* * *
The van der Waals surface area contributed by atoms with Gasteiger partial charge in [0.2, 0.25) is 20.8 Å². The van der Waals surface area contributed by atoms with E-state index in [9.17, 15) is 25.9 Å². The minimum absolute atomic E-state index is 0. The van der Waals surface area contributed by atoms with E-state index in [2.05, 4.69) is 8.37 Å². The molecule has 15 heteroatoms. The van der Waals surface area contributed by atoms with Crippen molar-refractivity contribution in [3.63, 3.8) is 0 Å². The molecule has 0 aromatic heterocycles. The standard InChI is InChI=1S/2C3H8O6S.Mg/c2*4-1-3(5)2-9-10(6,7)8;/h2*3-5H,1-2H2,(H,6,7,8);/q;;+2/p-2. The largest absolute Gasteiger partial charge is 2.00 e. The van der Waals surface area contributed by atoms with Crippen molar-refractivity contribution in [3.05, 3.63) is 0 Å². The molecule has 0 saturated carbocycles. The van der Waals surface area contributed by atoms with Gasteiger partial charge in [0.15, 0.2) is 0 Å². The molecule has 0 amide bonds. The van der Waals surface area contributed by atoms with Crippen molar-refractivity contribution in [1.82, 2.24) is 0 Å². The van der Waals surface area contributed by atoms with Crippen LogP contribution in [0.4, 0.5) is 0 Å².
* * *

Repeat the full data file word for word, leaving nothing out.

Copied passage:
The van der Waals surface area contributed by atoms with Gasteiger partial charge in [0.2, 0.25) is 20.8 Å². The van der Waals surface area contributed by atoms with E-state index in [9.17, 15) is 25.9 Å². The minimum absolute atomic E-state index is 0. The van der Waals surface area contributed by atoms with E-state index in [2.05, 4.69) is 8.37 Å². The molecule has 15 heteroatoms. The van der Waals surface area contributed by atoms with Crippen molar-refractivity contribution in [3.63, 3.8) is 0 Å². The molecule has 0 aromatic heterocycles. The standard InChI is InChI=1S/2C3H8O6S.Mg/c2*4-1-3(5)2-9-10(6,7)8;/h2*3-5H,1-2H2,(H,6,7,8);/q;;+2/p-2. The largest absolute Gasteiger partial charge is 2.00 e. The van der Waals surface area contributed by atoms with Crippen molar-refractivity contribution in [3.05, 3.63) is 0 Å². The molecule has 0 saturated carbocycles. The van der Waals surface area contributed by atoms with Gasteiger partial charge in [0.15, 0.2) is 0 Å². The molecule has 0 amide bonds. The van der Waals surface area contributed by atoms with Crippen molar-refractivity contribution in [1.82, 2.24) is 0 Å². The van der Waals surface area contributed by atoms with Crippen LogP contribution in [0.4, 0.5) is 0 Å².